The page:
Great Britain: Foreign Policy and the Span of Empire, 1689-1971: A Documentary History - Vol. 2

By Joel H. Wiener | Go to book overview

YOUNG IRELAND MOVEMENT

Speech by Viscount Stanley in the House of Lords
Attacking the United Irishman, a Newspaper
Edited by John Mitchel 24 February 1848*

My Lords, with the permission of the noble Lord on the Woolsack, whose notice of Motion stands before mine upon the paper, I now rise for the purpose of calling your attention to the publication of a paper in Ireland, of which I gave notice a few evenings ago. In doing so, I shall trouble your Lordships with very few observations of my own, because the whole of my case depends on the extracts from the paper itself, and on the result of the questions which I shall have to put to Her Majesty’s Government in connexion with them. It is only necessary to remind your Lordships, that in consequence of differences of opinion—not, indeed, as to the end aimed at, or the objects to be gained, but as to the mode of carrying them out—among the members composing the Repeal Associations, that body has been split into two sections, agreeing in their ultimate object, but entirely opposed as to the manner of effecting it. Of these two sections, the more prudent and cautious, acting on the principles of the policy which were pursued by Mr. O’Connell in his lifetime, and by his immediate followers since have adhered to the original body which meets in the miscalled Conciliation Hall. The more violent, anxious to take steps for the speedier attainment of their aims, have established a body which they term “The Irish Confederation.” In the Irish Confederation, again, there has been some collision of opinion, of various degrees of incaution and imprudence, with respect to the proper course to be pursued by them for the attainment of their views. Shortly after an early meeting of the Confederation, two letters were published, one from Mr. Mitchell, and the other from Mr. Reilly, which appeared, even to this body, to be of such a dangerous and seditious tendency, that they were the subject of discussion; and, in order to show the spirit by which the Confederation was animated, I may add that a division took place, and by a majority of 317 to 188 this publication of the letters was condemned as being imprudent and incautious. Mr. Mitchell in consequence withdrew from the Confederation, and established a paper on his own account, which appeared for the first time on the 1st of this month, under the title of the United Irishman, to which I now call attention. Before I quote any of the articles which it contains, permit me at the outset to show your Lordships the language of the moderate party of the Irish Confederation, reported in the same paper, and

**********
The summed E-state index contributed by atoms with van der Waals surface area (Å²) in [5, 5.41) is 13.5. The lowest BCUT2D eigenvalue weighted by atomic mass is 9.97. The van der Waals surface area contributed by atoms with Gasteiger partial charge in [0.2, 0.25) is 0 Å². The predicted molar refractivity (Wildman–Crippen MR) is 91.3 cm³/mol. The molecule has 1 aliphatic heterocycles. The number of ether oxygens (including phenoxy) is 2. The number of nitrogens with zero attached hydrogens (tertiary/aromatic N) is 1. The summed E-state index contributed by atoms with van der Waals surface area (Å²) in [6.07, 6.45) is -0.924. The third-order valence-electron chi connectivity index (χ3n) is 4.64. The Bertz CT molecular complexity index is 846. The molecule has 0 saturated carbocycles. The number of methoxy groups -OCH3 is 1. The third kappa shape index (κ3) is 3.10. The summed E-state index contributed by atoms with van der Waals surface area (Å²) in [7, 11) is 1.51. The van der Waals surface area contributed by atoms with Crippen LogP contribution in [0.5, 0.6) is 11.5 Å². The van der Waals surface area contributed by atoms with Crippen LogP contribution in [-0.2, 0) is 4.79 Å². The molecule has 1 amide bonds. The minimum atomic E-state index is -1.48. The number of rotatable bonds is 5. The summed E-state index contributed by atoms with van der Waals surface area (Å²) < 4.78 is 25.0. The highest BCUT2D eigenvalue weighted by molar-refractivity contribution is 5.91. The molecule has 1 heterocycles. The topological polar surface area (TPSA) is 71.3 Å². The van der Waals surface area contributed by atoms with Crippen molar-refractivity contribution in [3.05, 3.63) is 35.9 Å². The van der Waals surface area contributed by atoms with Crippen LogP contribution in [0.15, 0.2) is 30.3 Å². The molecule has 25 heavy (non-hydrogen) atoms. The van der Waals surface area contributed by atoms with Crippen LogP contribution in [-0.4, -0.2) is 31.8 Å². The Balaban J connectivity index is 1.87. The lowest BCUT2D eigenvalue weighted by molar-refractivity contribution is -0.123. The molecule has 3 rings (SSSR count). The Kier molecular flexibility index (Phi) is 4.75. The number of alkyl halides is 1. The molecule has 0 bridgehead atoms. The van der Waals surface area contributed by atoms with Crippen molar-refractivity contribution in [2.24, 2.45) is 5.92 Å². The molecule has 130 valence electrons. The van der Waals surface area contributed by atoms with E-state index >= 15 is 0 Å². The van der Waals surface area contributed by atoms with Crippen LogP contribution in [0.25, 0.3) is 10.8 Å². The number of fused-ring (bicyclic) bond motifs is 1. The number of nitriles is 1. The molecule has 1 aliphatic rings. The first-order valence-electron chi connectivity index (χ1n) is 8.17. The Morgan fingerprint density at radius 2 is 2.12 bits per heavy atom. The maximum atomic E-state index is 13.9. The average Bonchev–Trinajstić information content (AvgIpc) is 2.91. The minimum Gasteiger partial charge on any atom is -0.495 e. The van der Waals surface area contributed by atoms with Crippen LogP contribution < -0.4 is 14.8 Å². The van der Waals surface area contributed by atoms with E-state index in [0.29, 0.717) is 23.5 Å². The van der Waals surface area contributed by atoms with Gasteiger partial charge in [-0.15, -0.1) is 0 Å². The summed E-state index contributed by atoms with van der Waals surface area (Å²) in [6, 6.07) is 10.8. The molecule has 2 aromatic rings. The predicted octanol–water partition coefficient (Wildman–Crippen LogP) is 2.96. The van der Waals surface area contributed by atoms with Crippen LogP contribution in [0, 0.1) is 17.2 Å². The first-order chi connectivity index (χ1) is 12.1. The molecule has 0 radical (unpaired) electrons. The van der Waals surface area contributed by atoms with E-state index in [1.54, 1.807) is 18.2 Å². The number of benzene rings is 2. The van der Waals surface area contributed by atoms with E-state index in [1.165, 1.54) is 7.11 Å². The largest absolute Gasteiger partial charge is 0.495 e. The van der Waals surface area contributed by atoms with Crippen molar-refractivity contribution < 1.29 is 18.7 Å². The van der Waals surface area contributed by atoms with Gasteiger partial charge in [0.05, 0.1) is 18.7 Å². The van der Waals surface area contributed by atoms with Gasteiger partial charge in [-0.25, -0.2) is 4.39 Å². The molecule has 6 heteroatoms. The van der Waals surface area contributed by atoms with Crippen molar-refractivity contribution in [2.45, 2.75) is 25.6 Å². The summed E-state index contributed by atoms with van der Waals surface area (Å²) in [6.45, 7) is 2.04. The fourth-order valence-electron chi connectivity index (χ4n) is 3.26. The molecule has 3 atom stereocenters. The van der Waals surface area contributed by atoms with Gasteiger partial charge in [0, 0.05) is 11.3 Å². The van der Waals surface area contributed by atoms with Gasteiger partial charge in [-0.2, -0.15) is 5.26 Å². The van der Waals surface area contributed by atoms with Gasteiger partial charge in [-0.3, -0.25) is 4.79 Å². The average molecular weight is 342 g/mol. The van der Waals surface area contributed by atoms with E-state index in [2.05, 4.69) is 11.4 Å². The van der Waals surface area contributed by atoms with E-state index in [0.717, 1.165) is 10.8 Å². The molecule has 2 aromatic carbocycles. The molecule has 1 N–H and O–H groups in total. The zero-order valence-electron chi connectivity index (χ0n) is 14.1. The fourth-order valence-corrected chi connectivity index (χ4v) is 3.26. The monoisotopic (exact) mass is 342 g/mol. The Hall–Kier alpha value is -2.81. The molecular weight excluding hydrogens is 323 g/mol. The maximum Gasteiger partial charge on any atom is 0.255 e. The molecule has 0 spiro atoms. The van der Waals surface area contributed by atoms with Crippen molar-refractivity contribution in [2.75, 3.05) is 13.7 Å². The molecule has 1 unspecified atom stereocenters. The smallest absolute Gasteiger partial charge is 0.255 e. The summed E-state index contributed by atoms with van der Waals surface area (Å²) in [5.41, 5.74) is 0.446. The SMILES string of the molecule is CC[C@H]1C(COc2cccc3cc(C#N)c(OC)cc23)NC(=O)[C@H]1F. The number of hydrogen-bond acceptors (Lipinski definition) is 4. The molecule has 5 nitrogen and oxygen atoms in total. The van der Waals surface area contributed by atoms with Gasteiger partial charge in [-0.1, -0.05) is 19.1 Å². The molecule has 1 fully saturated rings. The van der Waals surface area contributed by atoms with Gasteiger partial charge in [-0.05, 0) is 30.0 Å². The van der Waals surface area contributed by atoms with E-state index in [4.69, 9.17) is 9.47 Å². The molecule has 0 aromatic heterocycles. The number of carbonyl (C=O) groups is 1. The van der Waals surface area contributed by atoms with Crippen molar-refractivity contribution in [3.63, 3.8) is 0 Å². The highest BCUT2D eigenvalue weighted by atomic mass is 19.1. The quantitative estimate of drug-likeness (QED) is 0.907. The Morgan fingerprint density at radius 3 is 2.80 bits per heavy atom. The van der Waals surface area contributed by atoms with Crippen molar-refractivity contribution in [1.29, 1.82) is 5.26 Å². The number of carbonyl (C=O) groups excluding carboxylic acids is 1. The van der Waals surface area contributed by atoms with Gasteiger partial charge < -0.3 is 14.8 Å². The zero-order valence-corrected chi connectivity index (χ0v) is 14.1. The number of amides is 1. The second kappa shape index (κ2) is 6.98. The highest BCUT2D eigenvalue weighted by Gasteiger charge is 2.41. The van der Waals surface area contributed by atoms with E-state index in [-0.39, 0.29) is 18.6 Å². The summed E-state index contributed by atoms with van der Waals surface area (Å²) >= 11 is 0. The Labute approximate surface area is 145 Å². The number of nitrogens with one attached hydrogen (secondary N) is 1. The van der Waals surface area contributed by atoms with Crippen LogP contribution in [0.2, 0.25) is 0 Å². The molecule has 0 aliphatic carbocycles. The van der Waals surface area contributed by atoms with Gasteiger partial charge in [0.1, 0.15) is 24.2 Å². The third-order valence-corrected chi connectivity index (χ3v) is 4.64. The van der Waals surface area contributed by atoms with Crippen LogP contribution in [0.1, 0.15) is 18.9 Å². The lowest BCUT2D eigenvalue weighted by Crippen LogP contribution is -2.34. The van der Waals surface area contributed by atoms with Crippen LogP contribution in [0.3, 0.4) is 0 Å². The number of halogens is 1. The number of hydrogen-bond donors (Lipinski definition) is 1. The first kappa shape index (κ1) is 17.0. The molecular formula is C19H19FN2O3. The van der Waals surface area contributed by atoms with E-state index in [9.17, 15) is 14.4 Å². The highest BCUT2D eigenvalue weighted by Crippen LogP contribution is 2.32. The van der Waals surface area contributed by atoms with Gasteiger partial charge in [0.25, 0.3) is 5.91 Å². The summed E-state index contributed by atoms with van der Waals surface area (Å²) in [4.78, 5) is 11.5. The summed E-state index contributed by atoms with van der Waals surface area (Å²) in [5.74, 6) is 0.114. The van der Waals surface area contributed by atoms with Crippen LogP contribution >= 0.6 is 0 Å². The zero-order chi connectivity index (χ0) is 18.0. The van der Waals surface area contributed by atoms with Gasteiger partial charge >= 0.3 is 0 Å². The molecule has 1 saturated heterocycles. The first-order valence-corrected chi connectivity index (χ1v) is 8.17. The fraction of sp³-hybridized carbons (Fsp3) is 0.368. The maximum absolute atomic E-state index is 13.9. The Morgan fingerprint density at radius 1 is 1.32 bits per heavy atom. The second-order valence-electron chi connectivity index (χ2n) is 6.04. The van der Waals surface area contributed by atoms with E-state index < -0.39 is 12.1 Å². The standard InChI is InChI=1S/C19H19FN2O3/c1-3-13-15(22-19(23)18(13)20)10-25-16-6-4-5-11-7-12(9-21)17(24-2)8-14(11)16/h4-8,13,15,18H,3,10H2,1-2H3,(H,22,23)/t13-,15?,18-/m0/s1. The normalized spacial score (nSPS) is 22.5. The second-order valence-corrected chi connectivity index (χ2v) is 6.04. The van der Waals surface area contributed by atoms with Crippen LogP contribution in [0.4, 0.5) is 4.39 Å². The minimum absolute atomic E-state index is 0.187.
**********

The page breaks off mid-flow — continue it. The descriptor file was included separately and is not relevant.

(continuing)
* Hansard, 3.S., XCVI, 1242–47.

-1744-

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Great Britain: Foreign Policy and the Span of Empire, 1689-1971: A Documentary History - Vol. 2
Table of contents

Table of contents

  • Title Page iii
  • Contents v
  • Rearmament Question 875
  • Policy of Appeasement 946
  • Failure of Appeasement and the Outbreak of War 1044
  • World War II and Postwar Problems - 1940-Present 1081
  • Churchill Becomes Prime Minister 1086
  • Winning the War 1113
  • The Postwar Settlement 1192
  • The Cold War 1217
  • Policy toward Asia 1287
  • Nuclear and Defense Policies 1326
  • Britain and the Common Market 1390
  • Ireland 1467
  • The Conquest of Ireland 1473
  • Removal of Economic Restrictions 1490
  • Union with Great Britain 1515
  • Movement for Repeal of the Union 1527
  • Domestic Reforms 1554
  • Irish Peasantry and the Land Problem 1629
  • Young Ireland Movement 1744
  • Disestablishment of the Church of Ireland 1749
  • Home Rule Movement 1784
  • Partition of Ireland 1843
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